What colour is your breast-stroke?
In the July issue of Cortex
People with synaesthesia experience odd sensations that make it seem as though their neural wires are crossed. A certain word might always come served with the same particular taste, or a letter or numeral might reliably evoke the same particular colour. But an emerging view among experts is that synaesthesia is grounded in concepts, not crossed senses. By this account, it’s certain ideas, regardless of which sense perceives them, that trigger a particular concurrent experience. The latest evidence for this comes from Danko Nikolic and his colleagues at the Max-Planck Institute for Brain Research. They’ve documented two synaesthetes, HT and UJ, who experience different swimming strokes, whether performing them, watching them or merely thinking about them, as always being a certain colour.
HT and UJ, both now aged 24, began swimming competitively at an early age, and the sport continues to be an important part of their lives. The first test that Nikolic’s team performed was to present the pair with four black and white close-up photos of different swimming strokes and have them say which colour the strokes triggered using a book of 5500 colour shades. This was repeated four weeks later for HT and three weeks later for UJ. Three non-synaesthete control participants, all swimmers, were recruited for comparison. They similarly reported which colours the photos made them think of and they repeated the exercise after just a two-week gap.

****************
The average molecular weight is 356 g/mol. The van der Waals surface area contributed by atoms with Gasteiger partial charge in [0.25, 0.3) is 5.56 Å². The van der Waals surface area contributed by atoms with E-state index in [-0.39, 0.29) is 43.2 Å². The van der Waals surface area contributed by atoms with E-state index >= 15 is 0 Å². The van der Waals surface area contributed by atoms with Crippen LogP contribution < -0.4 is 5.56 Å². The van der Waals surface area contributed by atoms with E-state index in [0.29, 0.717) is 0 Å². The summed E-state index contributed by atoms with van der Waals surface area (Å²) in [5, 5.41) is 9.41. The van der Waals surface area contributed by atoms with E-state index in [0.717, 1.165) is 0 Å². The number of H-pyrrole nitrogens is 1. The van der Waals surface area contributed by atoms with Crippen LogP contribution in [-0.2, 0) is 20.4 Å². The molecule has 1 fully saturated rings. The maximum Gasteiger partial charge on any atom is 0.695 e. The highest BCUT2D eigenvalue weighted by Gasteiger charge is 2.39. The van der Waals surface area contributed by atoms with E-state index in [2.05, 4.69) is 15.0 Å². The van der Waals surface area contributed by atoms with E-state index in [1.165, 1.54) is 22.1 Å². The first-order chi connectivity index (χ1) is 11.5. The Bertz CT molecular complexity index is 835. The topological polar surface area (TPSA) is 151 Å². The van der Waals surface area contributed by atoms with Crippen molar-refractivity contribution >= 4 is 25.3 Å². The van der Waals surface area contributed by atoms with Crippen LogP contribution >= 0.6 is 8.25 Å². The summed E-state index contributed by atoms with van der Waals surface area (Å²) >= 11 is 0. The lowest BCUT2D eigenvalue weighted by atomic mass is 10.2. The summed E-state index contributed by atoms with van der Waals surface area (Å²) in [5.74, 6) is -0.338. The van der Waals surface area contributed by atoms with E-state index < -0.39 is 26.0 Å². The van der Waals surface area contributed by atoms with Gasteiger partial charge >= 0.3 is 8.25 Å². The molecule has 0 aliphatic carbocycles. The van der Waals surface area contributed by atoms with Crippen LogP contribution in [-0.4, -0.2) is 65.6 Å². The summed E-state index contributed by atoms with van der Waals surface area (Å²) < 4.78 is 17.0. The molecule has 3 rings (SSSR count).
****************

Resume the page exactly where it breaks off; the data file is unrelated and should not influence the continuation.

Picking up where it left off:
The clear finding was that the difference from the first test to the second test in the precise colours chosen for each stroke by the synaesthetes was eight times smaller than the test-retest difference shown by the controls, thus supporting the synaesthetes’ claim that different strokes always provoke the same colours.
Next the researchers administered a version of the Stroop test: the synaesthetes and controls were presented with the same swimming stroke photos as before, but this time they were shown with different coloured tones, for example in blue or yellow. The participants’ task was to name the colour. If certain swimming strokes really do evoke particular colours for the synaesthetes then their colour naming ought to have been affected by the precise stroke/colour pairing on any given trial, such that you’d expect them to be quicker if the photo’s colour matched the colour evoked by the stroke shown in the image. That’s exactly what was found – UJ, for example, was 101ms slower when naming incongruent colours versus congruent ones. No such effect was observed for two control participants.